Welcome to Singapore Aquaculture Technologies (SAT)

Located off the eastern coast of Singapore, Singapore Aquaculture Technology or SAT is more than just a regular fish farm — It’s a beacon for the future of local food security. The 3,000 square metre floating fish farm employs cutting-edge technology to nurture its haul of asian sea bass (aka barramundi) and red snapper.

By employing technology, the farm will be able to produce up to 350 tonnes of the highest-quality fish by 2021. Take a stroll around the facility with us, and discover how fish farming is done in Singapore.

The future is now

Curious about how modern fish farming works? Dr Michael Voigtmann, Chief Technical Officer of SAT, shares some amazing insights to how it’s done.

All ‘tanks’ to technology

“In traditional fish farming, you’re exposed to elements in the water,” Michael explains. “In modern fish farming, you get to control those elements.”

While traditional fish farming is done in open waters with nets, SAT employs a high-tech tank (also known as a closed containment system) that allows for higher yield and precise control of various elements like oxygen levels, waste and feed.

Sensors and sensibilities

Fish can be afflicted by a whole variety of diseases, including viruses, bacteria and parasites. A closed containment system allows for the use of video analytics to track behaviour like swimming patterns and skin lesions, ensuring that the fish harvested are of the highest quality.

“We want to predict when something will happen, rather than reacting,” Michael tells us. “If the fish is floating, it’s a little too late!”

Minimising waste

Closed containment systems also allow modern fish farms to use biofilters to break fish waste like ammonia into nitrogen, and prevents overfeeding. The latter issue can be hard to track on traditional fish farms, due to sediments in murky water and fish feed that falls through the nets.

The life cycle of a fish

It takes about 8-10 months of attention and care for the fish at SAT to be ready for the market. Fish larvae are nurtured in a hatchery, and then placed in a grow out system as they mature into fingerlings. They are harvested with a fish pump when they reach market size.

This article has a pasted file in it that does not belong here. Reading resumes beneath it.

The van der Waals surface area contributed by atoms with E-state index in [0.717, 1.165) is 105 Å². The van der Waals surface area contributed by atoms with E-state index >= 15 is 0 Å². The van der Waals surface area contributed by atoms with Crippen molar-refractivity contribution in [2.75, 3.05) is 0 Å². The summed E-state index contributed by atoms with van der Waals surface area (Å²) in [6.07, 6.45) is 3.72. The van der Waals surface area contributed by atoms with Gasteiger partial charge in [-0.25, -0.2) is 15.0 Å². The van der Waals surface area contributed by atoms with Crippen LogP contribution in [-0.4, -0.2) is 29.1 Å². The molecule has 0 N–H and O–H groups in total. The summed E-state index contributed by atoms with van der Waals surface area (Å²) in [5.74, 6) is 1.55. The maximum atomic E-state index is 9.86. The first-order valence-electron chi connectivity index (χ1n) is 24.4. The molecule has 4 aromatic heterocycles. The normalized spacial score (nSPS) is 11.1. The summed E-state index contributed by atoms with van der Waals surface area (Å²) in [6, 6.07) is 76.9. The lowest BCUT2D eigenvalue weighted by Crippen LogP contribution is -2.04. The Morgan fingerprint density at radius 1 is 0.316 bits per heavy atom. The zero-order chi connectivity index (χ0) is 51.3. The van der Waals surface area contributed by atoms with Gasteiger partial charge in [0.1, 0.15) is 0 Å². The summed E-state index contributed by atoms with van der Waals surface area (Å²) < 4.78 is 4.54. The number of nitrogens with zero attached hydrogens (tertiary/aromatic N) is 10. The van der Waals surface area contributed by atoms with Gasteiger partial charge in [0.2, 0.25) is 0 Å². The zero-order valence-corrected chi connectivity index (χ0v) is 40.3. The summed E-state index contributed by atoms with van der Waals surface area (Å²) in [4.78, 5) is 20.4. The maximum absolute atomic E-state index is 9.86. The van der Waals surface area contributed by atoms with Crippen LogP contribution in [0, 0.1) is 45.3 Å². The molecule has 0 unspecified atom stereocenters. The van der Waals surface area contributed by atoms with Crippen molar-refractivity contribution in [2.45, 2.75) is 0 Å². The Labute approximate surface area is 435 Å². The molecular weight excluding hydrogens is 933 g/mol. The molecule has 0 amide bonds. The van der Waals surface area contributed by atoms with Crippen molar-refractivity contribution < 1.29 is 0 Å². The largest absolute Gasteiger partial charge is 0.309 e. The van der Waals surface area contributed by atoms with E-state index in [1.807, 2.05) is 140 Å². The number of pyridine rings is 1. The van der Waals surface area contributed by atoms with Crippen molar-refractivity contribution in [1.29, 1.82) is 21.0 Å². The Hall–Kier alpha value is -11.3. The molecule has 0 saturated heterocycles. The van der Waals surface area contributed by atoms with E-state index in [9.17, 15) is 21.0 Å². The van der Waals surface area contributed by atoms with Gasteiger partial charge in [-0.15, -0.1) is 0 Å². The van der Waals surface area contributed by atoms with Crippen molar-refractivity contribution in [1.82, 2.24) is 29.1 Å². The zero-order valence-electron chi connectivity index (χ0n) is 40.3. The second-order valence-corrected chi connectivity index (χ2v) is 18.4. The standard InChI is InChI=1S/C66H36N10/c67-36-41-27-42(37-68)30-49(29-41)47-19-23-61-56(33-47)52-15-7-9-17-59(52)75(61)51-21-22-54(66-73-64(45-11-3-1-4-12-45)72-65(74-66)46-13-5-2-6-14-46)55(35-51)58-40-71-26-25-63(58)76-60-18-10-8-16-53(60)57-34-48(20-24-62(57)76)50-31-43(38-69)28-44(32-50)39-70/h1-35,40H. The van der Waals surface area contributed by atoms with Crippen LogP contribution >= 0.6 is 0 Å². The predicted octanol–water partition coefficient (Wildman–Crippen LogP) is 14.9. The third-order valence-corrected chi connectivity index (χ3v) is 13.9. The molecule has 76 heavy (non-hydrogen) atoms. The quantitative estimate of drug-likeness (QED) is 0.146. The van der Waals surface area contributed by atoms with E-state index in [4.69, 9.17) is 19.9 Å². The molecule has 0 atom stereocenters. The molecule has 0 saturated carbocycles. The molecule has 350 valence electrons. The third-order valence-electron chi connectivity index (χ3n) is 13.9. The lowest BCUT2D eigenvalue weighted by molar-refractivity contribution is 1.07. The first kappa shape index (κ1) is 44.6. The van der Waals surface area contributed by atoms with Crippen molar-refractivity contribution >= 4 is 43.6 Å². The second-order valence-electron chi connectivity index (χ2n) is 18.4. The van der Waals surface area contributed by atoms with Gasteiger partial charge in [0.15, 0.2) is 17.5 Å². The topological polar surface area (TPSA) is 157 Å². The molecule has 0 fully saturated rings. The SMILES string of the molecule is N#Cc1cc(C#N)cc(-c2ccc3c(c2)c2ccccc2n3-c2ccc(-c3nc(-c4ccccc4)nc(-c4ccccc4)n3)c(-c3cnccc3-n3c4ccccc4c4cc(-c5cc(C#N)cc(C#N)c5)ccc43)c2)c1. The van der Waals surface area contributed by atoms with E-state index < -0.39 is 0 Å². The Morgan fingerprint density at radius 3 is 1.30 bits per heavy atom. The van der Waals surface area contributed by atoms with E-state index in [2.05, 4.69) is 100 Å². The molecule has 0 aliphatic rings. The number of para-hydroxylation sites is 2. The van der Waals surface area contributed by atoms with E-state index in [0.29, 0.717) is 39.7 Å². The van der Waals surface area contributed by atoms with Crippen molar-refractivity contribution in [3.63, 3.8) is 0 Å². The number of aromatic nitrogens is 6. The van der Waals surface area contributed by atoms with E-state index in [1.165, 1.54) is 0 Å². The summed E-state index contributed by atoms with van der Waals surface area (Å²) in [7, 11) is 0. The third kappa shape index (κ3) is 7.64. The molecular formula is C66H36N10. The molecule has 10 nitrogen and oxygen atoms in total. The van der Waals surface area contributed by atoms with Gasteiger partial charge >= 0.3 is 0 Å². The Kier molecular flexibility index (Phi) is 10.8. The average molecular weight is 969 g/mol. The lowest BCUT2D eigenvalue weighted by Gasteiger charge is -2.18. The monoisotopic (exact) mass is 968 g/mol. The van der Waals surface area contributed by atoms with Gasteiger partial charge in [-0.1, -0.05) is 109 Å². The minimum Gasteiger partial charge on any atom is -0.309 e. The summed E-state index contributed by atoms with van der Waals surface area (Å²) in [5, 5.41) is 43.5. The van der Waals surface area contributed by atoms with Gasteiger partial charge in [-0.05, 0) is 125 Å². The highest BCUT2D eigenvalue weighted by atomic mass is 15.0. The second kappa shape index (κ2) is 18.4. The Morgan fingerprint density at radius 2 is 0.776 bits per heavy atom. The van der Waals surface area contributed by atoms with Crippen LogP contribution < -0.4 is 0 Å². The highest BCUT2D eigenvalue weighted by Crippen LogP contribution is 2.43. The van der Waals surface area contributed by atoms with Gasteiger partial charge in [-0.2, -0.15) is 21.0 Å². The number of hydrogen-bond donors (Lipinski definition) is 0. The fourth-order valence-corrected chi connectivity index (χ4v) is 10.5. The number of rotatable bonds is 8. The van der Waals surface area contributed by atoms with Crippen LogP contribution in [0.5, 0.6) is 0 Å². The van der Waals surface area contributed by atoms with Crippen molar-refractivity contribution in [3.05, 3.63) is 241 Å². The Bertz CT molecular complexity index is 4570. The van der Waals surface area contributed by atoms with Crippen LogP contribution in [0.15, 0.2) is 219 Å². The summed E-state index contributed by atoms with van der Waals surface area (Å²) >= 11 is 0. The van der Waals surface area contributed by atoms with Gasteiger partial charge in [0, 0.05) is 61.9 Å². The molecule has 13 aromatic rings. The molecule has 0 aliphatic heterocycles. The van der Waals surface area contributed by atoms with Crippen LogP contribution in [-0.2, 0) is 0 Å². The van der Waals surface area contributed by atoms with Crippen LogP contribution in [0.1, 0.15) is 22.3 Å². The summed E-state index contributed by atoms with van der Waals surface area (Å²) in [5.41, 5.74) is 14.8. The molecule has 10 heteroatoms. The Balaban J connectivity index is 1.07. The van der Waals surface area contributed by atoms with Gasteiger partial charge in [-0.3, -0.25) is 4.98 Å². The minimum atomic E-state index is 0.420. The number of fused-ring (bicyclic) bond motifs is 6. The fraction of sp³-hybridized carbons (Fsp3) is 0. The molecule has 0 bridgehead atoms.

Looking to the future

SAT is currently looking to cultivate a garoupa species, to add on to their current bounty of the freshest red snapper and barramundi, bred right there in Singapore.

“We worked on developing a system that could profitably fund barramundi — the lowest prized of those three species,” Michael says. 

“We didn’t want to end up with an aquaculture system that could be used for ultra-high value fish, which is not as scalable.”

Fascinating farm facts

Farming is a fascinating profession. Here are some fun factoids to chew on!

SAT - Smart system

SAT’s smart system was developed in partnership with Siemens to make its farming methods more precise.

SAT - 50% solar power

The farm employs 50% solar power to run its operations.

SAT - fish swimming

A fish swimming in a corkscrew pattern is likely to have a virus that affects its brain.

SAT - hatchling stage

When they’re in the hatchling stage, fish are fed on microscopic plankton, also known as live feed.

Feast for SG’s food security

Eager to taste the freshness of SAT’s fine produce for yourself? You’ll be able to indulge in red snapper and barramundi by ordering from Straits Market and RedMart, under the BluCurrent label.

Keep an eye out for the SG Fresh Produce logo to sample produce proudly grown and harvested on Singaporean soil.

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